Meteorological Assimilation Data Ingest System (MADIS)

The new MADIS web pages are at NCEP at:

For questions please contact

The demands for finer scale meteorological services have increasingly required higher resolution observations to initialize and evaluate weather and climate models, applications, and products. In response to these demands, the National Oceanic and Atmospheric Administration (NOAA) Research (Oceanic and Atmospheric Research (OAR)) Earth System Research Laboratory (ESRL) Global Systems Division (GSD) developed the Meteorological Assimilation Data Ingest System (MADIS) to collect, integrate, quality control (QC), and distribute observations from NOAA and non-NOAA organizations. MADIS leverages partnerships with international agencies; federal, state, and local agencies (e.g. state Departments of Transportation); universities; volunteer networks; and the private sector (e.g. airlines, railroads) to integrate observations from their stations with those of NOAA to provide a finer density, higher frequency observational database for use by the greater meteorological community. MADIS observational products and services were first provided to the public in July of 2001.

MADIS Initial Operating Capability at the National Weather Service (NWS) was acheived on September 30, 2010. The IOC MADIS system is a distributed architecture consisting of ingest and distribution services at the Telecommunications Operations Center (TOC) with processing performed at the National Centers for Environmental Prediction (NCEP) Central Operations (NCO). MADIS is currently being transitioned to Final Operating Capability (FOC) at NWS. The FOC system will be centralized at the NCO as part of the Integrated Dissemination Program (IDP). MADIS also runs quasi-operationally in a research test environment at ESRL/GSD, where new advances are developed and tested prior to being put into operations.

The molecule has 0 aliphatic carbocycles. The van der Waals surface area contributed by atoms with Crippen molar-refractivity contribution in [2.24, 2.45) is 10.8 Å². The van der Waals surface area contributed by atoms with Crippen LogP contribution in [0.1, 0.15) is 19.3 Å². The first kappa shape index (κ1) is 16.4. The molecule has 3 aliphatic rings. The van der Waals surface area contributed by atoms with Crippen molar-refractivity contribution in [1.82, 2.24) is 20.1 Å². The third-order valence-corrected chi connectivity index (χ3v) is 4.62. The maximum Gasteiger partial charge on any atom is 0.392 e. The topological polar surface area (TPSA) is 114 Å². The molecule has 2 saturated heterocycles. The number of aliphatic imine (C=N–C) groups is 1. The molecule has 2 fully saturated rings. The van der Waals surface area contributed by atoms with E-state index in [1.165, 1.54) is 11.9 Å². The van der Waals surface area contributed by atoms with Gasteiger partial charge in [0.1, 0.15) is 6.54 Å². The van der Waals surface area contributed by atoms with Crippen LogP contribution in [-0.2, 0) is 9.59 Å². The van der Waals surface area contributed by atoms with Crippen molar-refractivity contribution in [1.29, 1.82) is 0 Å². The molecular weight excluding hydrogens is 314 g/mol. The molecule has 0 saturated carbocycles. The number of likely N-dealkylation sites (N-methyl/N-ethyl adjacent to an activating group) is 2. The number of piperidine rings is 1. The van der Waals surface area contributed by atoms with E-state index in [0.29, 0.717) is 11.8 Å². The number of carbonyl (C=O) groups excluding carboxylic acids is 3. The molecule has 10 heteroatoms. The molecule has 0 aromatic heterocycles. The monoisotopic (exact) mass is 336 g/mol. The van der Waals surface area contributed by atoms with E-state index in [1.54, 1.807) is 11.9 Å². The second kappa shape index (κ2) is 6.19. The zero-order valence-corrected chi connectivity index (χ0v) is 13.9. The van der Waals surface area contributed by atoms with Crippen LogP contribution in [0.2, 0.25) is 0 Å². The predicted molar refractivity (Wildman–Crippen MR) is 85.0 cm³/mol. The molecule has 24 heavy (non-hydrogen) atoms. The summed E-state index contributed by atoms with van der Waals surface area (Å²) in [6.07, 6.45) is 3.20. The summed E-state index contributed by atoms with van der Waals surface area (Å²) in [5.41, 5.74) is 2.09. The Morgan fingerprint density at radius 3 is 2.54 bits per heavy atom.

Note there will be some differences in the data available from the GSD test environment and the NWS IOC system and the NWS FOC system.

MADIS subscribers have access to an integrated, reliable, and easy-to-use database containing the real-time and saved real-time observational datasets described below. Also available are real-time gridded surface analyses that assimilate all of the MADIS surface datasets (including the highly-dense integrated mesonet data). The grids are produced by the Rapid Update Cycle (RUC) Surface Assimilation System (RSAS), which incorporates a 15-km grid stretching from Alaska in the north to Central America in the south, and also covers significant oceanic areas. The RSAS grids are valid at the top of each hour, and are updated every 15 minutes.

MADIS ingests data files from NOAA data sources and non-NOAA data providers, decodes the data and then encodes all of the observational data into a common format with uniform observation units and time stamps. Quality control checks are conducted and the integrated data sets are stored in the MADIS database with a series of flags indicating the quality of the observation from a variety of perspectives (e.g. temporal consistency and spatial consistency), or more precisely, a series of flags indicating the results of various QC checks. MADIS users and their applications can then inspect the flags and decide whether or not to use the observation. MADIS data is made available to the enterprise using multiple data transfer protocols via the Internet, including ftp, Unidata's Local Data Manager (LDM) software, or for the surface datasets through the Text/XML Viewer web service found below. Users can subscribe to the entire database, or ask for only particular datasets of interest.